|
|      main.c        -- the main program
|
|      stack.c       -- the stack module
|      stack.h

The list of files in the README file may be in alphabetical order, with capital letters first, so that the the makefile for the program comes first, the README file comes second, and all other files (with lower-case names) follow. If there are many files, departures from alphabetical order in order to form files into logical groupings may be in order.

The main program must be in a file called main.c, and the instructions for compiling the program must be in a file called Makefile and given in a format acceptable to all versions of the make utility.

Each abstraction used in the program should be clearly described by a pair of files, one giving the interface specification for the module, the other giving the implementation. For example, the stack module is described by stack.h and stack.c in the above example, where the .h extension indicates that a file contains an interface specification and the .c extension indicates that the file contains an implementation.

Include Files

As a rule, header files should be used to give interface specifications. Therefore, each module in the program (other than the main program) will consist of a C source file with a name ending with .c and a header file to be included by users of that abstraction with the same name except that the ending should be .h. C++ or Java programmers might wish to consider each module to be a class, where the .h file gives the interface specification for the class and the .c file gives the implementation.

As a rule, all include directives should be grouped at the head of each file right after the block of comments giving the file's purpose and authorship. Inclusions from the standard C library should be listed first, while inclusions of header files for other components of the application should be listed second. The final include directive in each .c file but the main program should be the include directive for its own header file, set off from the others by a blank line; this is illustrated below:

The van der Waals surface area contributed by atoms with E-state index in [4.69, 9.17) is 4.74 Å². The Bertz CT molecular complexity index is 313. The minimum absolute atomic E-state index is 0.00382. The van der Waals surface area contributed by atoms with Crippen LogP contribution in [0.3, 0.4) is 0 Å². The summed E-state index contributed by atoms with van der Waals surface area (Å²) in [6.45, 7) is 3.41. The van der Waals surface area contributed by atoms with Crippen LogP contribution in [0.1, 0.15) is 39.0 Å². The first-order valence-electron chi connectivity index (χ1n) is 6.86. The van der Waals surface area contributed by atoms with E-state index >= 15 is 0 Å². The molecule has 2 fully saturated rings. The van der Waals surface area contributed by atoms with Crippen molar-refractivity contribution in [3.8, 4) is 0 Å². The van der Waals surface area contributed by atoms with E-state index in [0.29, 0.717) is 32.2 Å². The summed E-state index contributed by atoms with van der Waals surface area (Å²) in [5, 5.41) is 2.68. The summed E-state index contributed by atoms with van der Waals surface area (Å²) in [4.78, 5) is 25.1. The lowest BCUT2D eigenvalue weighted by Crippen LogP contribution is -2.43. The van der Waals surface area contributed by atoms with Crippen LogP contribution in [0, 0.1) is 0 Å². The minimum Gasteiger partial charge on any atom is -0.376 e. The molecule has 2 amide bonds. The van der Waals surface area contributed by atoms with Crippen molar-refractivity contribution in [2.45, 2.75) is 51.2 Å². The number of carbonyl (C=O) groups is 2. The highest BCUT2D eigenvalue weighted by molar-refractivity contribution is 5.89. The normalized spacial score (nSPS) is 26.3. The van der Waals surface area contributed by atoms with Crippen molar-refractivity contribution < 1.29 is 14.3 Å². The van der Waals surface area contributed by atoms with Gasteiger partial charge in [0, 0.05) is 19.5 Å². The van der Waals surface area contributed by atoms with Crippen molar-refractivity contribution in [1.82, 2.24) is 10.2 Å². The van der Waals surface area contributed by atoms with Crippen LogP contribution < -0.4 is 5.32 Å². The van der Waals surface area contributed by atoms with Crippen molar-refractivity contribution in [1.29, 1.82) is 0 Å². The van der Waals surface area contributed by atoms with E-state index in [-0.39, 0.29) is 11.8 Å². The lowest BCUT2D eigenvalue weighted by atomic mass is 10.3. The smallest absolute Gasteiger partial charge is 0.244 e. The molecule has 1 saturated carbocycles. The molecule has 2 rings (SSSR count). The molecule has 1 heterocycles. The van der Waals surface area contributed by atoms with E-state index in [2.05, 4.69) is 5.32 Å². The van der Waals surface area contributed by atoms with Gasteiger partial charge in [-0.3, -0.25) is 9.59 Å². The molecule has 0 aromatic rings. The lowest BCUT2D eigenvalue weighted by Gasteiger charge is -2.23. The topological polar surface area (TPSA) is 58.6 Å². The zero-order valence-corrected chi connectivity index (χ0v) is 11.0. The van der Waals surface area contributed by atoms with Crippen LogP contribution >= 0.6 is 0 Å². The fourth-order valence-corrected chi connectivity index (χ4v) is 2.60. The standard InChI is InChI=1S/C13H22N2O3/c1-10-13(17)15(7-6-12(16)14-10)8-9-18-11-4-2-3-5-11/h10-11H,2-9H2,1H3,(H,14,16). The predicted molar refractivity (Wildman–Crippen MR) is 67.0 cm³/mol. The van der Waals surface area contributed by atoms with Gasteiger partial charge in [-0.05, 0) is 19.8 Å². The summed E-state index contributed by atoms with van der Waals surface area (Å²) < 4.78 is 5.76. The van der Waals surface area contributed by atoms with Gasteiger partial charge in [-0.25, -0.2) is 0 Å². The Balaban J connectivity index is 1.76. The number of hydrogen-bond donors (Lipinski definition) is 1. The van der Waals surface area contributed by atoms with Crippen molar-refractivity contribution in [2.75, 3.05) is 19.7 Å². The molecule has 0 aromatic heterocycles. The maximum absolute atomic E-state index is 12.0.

|/* stack.c */
|
|/****************************************
| * A stack implementation               *
| * Author:  Someone                     *
| ****************************************/
|
|#include <stdio.h>
|#include <longjmp.h>
|#include "cfixup.h"
|
|#include "stack.h"

If the documentation for a standard library routine in Kernighan and Ritchie or on the UNIX man page for that routine lists an include directive, that include directive should be listed in the source program. This requirement is independent of the fact that many of the header files in the C library include other header files from the library. The standard C header files (stored in /usr/include on UNIX systems) are carefully constructed so that no damage occurs if one is included more than once.

If the code in the .c file of a module makes use of some other module, calling code given there or using types defined there, it must include the header file for that module.

The header file for a module should not include other header files! Instead, it should begin with a comment brick that clearly documents the header files that users of this module must include prior to including this header file. Thus, a typical header file might begin:

|/* stack.h */
|
|/****************************************
| * Stack interface specification        *
| * Author:  Somebody                    *
| ****************************************/
|
|/****************************************